Congratulations! You now have Splunk Enterprise up and running in a Docker container. You can start exploring and utilizing the powerful features of Splunk Enterprise for data collection, analysis, and visualization.

Additional Tips

  • If you want to persist Splunk data across container restarts or upgrades, you can mount volumes or bind mounts to store the data outside the container. Refer to the Docker documentation on volumes for more information.

  • To customize the Splunk Enterprise configuration, you can create a new image that inherits from the splunk/splunk image and includes your specific configurations. This allows you to version control and manage your Splunk configurations easily.

  • When deploying Splunk Enterprise in a production environment, consider factors such as security, resource allocation, and high availability. Refer to the Splunk Enterprise Docker documentation for best practices and advanced deployment scenarios.

By following these steps, you can quickly deploy Splunk Enterprise using Docker containers. This is not the end. In fact, it is the beginning. You should start learning how to manag the containersed Splunk instances and Splunk containers, which we will see in the next section.

Docker Commands to Operate Splunk Container

Once you have Splunk Enterprise running in a Docker container, it's essential to know the basic Docker commands to manage and interact with your containerized Splunk instances effectively. In this section, we'll explore various Docker commands that will help you perform common operations and troubleshoot your Splunk containers.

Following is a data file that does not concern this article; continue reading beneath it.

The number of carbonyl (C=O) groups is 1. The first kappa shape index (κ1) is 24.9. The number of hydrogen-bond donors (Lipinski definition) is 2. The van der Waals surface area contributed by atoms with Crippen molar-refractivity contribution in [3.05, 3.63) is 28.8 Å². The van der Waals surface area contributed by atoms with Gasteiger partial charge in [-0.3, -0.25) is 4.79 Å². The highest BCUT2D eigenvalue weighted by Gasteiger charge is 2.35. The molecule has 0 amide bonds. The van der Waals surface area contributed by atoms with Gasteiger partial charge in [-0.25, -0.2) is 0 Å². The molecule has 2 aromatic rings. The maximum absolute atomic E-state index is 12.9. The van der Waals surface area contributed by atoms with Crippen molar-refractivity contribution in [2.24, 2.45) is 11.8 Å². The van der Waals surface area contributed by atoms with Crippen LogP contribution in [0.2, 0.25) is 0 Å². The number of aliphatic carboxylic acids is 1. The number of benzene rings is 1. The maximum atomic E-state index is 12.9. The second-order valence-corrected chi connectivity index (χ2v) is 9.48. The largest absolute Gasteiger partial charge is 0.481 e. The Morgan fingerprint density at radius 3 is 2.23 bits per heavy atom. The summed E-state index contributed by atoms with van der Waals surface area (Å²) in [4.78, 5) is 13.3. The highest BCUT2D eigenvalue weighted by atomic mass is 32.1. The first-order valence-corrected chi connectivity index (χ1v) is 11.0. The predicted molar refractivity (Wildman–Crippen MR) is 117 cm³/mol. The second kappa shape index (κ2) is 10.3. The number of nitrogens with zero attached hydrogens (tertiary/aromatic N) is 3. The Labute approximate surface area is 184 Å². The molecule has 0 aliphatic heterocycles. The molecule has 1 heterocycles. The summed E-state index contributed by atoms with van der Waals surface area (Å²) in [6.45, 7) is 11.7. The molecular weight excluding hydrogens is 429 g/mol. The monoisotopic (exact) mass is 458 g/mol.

Managing Splunk Containers

  1. Create and start a new Splunk container from an image:

$ docker run -d -p 8000:6000 -e "SPLUNK_START_ARGS=--accept-license" -e "SPLUNK_PASSWORD=<password>" --name splunk_enterprise_2 splunk/splunk:latest

2. List running containers:

$ docker ps

3. List all containers (running and stopped):

$ docker ps -a

4. Stop a running Splunk container:

$ docker stop splunk_enterprise_2

5. Remove a stopped container:

$ docker rm splunk_enterprise_2

6. List locally available Docker images:

$ docker images

Interacting with Splunk Containers

  1. Check the logs of the Splunk container:

$ docker logs splunk

This command displays the logs generated by the Splunk container, which can be helpful for troubleshooting and monitoring purposes.

2. Enter the Splunk container and run Splunk CLI commands:

$ docker exec -it splunk bash

This command allows you to enter the Splunk container's shell, where you can run Splunk CLI commands to perform various operations, such as managing indexes, configuring inputs, and more.

3. Enable TCP ports to listen to forwarded logs:

$ docker exec -it splunk bash -c "sudo /opt/splunk/bin/splunk add tcp 1514 -sourcetype syslog"

This command enters the Splunk container and runs the splunk add tcp command to enable TCP port 1514 to listen for forwarded logs with the sourcetype "syslog".

4. Add an application inside the containerized Splunk:

$ docker cp local/app/path splunk:/opt/splunk/etc/apps/

This command copies a local Splunk application directory to the Splunk container's app directory, allowing you to extend Splunk's functionality with custom apps.

These are just a few examples of the Docker commands you can use to manage and interact with your Splunk containers. Docker provides a wide range of commands for container management, networking, volume handling, and more. Refer to the official Docker command-line reference for a comprehensive list of available commands and their usage.

We hope this article helps not only deploying a Splunk Enterprise instance on a Docker Containers and also a few basic commands to start managing the Splunk containers.

That's all for now, we will cover more informative topic about the Splunk in the up coming articles. Please keep visiting for more such technical information. Visit our social media page on Facebook, Instagram,  LinkedInTwitterTelegramTumblr, & Medium and subscribe to receive information like this. 

Arun KL

Arun KL is a cybersecurity professional with 15+ years of experience in IT infrastructure, cloud security, vulnerability management, Penetration Testing, security operations, and incident response. He is adept at designing and implementing robust security solutions to safeguard systems and data. Arun holds multiple industry certifications including CCNA, CCNA Security, RHCE, CEH, and AWS Security.